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The fundamental issue that makes the internet architects uncomfortable with NAT is that it appears to conflict with the end to end principle. This basically says that intermediate layer 3 routers should ignore layer 4 connection state so that packets can be routed efficiently down alternative routes. However, NAT is easy to implement in the context of a ...


IPv6 does away with the need for destination NAT for incoming connections, instead delivering them to hosts on the local link with the (public) destination address intact. Outward facing routers advertise externally available prefixes to all internal hosts, and then hosts are free to add addresses with these prefixes on to their interfaces on the local link ...


For inspiration, look at how SSH key exchange works: The client maintains a table of "known servers" that matches an IP address to a hash. When connecting to a server, the client receives the server certificate (public key) and computes the hash of it, and looks up the server's IP address in the "known servers" table. If the client has seen this server ...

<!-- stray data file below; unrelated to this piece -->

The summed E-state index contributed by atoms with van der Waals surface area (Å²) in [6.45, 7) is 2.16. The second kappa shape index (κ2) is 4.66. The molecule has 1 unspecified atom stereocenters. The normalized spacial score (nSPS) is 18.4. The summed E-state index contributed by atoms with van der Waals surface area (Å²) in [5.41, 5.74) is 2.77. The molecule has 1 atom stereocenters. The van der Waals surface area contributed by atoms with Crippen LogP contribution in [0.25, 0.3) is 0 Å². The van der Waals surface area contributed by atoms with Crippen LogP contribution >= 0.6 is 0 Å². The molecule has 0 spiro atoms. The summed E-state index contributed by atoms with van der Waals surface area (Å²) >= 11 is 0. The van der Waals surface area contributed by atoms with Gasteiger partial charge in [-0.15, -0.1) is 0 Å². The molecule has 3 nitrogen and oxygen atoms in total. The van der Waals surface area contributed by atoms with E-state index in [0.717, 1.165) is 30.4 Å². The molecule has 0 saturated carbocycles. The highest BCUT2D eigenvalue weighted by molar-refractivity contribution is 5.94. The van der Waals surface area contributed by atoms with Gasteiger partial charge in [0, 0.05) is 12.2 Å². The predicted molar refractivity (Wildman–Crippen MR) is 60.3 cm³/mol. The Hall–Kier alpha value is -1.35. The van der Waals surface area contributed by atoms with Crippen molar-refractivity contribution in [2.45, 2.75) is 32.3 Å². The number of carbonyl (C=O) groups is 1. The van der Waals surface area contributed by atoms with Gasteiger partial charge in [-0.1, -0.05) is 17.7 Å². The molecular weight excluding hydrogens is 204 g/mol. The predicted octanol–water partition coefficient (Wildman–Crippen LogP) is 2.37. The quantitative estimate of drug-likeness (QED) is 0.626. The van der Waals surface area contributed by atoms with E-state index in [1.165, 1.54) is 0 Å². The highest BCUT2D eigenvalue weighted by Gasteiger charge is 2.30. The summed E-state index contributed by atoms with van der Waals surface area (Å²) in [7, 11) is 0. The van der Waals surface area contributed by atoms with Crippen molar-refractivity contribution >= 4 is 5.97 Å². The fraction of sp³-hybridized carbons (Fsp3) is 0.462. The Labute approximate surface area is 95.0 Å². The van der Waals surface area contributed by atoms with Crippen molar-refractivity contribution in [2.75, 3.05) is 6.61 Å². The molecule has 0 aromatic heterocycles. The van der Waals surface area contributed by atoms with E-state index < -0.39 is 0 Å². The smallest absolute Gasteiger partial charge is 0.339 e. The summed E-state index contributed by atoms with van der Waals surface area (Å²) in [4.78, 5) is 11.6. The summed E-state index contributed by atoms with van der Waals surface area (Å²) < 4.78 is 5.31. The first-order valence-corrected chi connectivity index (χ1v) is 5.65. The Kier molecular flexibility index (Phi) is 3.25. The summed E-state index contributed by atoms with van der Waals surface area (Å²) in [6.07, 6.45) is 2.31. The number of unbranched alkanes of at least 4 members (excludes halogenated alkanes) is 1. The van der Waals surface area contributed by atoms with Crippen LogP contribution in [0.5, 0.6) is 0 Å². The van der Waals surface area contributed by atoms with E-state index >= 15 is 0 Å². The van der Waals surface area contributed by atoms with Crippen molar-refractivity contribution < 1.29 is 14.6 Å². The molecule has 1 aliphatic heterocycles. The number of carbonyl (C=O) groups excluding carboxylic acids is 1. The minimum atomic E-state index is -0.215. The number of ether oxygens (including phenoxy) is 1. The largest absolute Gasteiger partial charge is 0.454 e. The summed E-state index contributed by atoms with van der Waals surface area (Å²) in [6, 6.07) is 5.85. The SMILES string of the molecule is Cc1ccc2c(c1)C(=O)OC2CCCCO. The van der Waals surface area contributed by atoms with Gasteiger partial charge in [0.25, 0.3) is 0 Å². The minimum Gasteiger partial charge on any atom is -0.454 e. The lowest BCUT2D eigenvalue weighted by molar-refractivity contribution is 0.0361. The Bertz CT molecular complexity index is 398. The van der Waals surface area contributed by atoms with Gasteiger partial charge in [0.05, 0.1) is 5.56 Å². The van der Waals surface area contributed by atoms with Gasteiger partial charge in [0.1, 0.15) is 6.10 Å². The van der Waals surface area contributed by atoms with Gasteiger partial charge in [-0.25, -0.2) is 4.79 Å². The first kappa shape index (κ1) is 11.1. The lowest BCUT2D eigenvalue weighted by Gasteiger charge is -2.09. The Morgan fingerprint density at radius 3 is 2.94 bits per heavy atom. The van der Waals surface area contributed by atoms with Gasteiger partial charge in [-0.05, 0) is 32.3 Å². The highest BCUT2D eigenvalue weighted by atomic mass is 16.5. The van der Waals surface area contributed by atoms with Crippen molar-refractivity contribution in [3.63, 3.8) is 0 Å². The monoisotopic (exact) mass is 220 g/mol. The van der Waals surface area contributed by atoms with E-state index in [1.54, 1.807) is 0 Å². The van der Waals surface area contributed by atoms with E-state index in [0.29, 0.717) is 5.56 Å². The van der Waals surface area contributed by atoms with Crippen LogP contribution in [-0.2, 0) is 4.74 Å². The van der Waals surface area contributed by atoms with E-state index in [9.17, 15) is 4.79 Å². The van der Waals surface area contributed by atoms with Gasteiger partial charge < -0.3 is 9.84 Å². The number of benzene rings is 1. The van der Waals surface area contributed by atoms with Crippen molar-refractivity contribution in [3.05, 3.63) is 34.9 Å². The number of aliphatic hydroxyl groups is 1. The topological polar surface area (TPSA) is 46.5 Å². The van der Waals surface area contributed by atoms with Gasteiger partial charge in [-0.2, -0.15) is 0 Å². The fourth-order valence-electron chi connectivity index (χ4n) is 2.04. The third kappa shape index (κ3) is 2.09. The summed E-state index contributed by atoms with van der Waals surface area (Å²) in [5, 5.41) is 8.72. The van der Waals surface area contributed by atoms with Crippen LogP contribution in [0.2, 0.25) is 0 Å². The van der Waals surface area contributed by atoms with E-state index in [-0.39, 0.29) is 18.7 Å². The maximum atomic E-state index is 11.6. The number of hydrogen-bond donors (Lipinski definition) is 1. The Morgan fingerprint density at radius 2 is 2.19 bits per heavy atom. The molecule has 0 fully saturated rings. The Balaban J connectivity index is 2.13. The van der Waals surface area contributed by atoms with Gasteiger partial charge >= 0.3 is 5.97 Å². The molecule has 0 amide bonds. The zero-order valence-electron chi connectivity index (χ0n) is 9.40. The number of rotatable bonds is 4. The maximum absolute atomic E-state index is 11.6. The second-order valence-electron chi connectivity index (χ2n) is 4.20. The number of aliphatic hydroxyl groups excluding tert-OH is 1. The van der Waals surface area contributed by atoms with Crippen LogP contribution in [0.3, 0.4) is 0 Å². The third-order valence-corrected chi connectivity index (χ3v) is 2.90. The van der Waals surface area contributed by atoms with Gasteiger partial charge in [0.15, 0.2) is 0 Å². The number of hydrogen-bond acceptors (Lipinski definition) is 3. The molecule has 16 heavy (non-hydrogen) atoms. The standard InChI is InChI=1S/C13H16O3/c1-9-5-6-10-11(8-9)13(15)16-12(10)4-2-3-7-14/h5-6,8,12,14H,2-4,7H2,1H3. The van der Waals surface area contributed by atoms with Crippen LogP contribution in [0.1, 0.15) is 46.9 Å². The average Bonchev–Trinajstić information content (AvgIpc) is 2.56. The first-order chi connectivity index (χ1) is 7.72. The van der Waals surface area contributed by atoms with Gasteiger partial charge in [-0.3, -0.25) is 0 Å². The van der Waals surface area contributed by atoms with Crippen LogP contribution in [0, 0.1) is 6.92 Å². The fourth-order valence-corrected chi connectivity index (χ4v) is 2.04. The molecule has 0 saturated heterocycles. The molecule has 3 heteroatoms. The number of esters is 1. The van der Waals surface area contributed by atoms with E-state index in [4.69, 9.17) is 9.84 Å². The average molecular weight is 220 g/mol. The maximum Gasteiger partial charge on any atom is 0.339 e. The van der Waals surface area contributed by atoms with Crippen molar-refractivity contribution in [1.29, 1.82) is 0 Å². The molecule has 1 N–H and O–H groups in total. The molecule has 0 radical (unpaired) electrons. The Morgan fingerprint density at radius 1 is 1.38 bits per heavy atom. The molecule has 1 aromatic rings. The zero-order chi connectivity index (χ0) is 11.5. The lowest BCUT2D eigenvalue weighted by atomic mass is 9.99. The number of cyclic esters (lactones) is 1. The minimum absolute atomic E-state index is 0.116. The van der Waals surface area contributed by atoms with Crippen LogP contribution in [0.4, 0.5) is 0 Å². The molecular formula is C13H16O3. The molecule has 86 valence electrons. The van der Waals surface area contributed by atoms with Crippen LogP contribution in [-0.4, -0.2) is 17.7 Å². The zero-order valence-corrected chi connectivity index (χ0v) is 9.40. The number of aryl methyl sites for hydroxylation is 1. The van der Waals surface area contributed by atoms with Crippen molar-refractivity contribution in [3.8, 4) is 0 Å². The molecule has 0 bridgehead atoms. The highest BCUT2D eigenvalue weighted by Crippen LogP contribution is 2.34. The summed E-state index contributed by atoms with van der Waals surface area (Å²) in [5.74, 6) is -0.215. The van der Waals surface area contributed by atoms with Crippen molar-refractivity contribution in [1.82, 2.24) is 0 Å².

When the attacker sends the server's certificate, the client will encrypt a shared secret (used to generate the symmetric encryption key for the session) with the public key of that certificate. The attacker will then be unable to recover the secret since they don't have the certificate's private key, so they won't be able to complete the TLS handshake.


However, in this scheme, couldn't an impostor just present the certificate after getting it from the real server? An impostor cannot present, and take advantage of, the real server's certificate unless it also has the matching private key. This is true whether the SAN DNS entry or IP entry are used to identify the certificate being presented.

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